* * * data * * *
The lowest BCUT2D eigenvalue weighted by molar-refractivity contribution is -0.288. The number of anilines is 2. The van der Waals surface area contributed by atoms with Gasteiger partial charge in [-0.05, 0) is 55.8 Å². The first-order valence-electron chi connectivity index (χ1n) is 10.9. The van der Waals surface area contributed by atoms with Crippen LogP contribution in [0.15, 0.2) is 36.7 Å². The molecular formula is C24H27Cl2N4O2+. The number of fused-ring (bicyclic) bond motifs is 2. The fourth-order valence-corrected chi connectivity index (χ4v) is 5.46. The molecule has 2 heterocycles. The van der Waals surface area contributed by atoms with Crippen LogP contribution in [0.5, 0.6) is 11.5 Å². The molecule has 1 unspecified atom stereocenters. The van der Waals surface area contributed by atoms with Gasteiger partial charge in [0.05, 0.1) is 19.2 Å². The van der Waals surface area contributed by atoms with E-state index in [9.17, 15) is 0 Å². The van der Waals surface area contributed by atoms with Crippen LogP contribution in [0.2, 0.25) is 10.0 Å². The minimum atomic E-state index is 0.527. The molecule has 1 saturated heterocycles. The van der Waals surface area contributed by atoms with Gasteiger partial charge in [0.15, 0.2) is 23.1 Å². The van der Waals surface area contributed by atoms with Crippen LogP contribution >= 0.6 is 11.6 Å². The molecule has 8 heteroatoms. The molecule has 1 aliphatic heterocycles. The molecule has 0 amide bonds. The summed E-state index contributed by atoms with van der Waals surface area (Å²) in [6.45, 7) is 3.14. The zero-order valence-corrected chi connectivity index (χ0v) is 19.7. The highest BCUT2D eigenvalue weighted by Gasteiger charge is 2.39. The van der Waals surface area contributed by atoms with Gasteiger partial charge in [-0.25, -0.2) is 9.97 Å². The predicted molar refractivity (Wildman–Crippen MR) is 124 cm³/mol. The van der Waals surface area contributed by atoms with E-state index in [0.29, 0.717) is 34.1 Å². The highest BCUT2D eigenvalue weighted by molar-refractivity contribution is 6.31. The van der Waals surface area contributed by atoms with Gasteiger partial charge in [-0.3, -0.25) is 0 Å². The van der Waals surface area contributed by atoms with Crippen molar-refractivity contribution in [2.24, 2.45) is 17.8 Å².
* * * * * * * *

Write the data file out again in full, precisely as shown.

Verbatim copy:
The lowest BCUT2D eigenvalue weighted by molar-refractivity contribution is -0.288. The number of anilines is 2. The van der Waals surface area contributed by atoms with Gasteiger partial charge in [-0.05, 0) is 55.8 Å². The first-order valence-electron chi connectivity index (χ1n) is 10.9. The van der Waals surface area contributed by atoms with Crippen LogP contribution in [0.15, 0.2) is 36.7 Å². The molecular formula is C24H27Cl2N4O2+. The number of fused-ring (bicyclic) bond motifs is 2. The fourth-order valence-corrected chi connectivity index (χ4v) is 5.46. The molecule has 2 heterocycles. The van der Waals surface area contributed by atoms with Crippen LogP contribution in [0.5, 0.6) is 11.5 Å². The molecule has 1 unspecified atom stereocenters. The van der Waals surface area contributed by atoms with Gasteiger partial charge in [0.05, 0.1) is 19.2 Å². The van der Waals surface area contributed by atoms with E-state index in [9.17, 15) is 0 Å². The van der Waals surface area contributed by atoms with Crippen LogP contribution in [0.2, 0.25) is 10.0 Å². The minimum atomic E-state index is 0.527. The molecule has 1 saturated heterocycles. The van der Waals surface area contributed by atoms with Gasteiger partial charge in [0.15, 0.2) is 23.1 Å². The van der Waals surface area contributed by atoms with Crippen LogP contribution >= 0.6 is 11.6 Å². The molecule has 8 heteroatoms. The molecule has 1 aliphatic heterocycles. The molecule has 0 amide bonds. The summed E-state index contributed by atoms with van der Waals surface area (Å²) in [6.45, 7) is 3.14. The zero-order valence-corrected chi connectivity index (χ0v) is 19.7. The highest BCUT2D eigenvalue weighted by Gasteiger charge is 2.39. The van der Waals surface area contributed by atoms with Gasteiger partial charge in [-0.25, -0.2) is 9.97 Å². The predicted molar refractivity (Wildman–Crippen MR) is 124 cm³/mol. The van der Waals surface area contributed by atoms with E-state index in [0.29, 0.717) is 34.1 Å². The highest BCUT2D eigenvalue weighted by molar-refractivity contribution is 6.31. The van der Waals surface area contributed by atoms with Gasteiger partial charge in [-0.3, -0.25) is 0 Å². The van der Waals surface area contributed by atoms with Crippen molar-refractivity contribution in [2.24, 2.45) is 17.8 Å².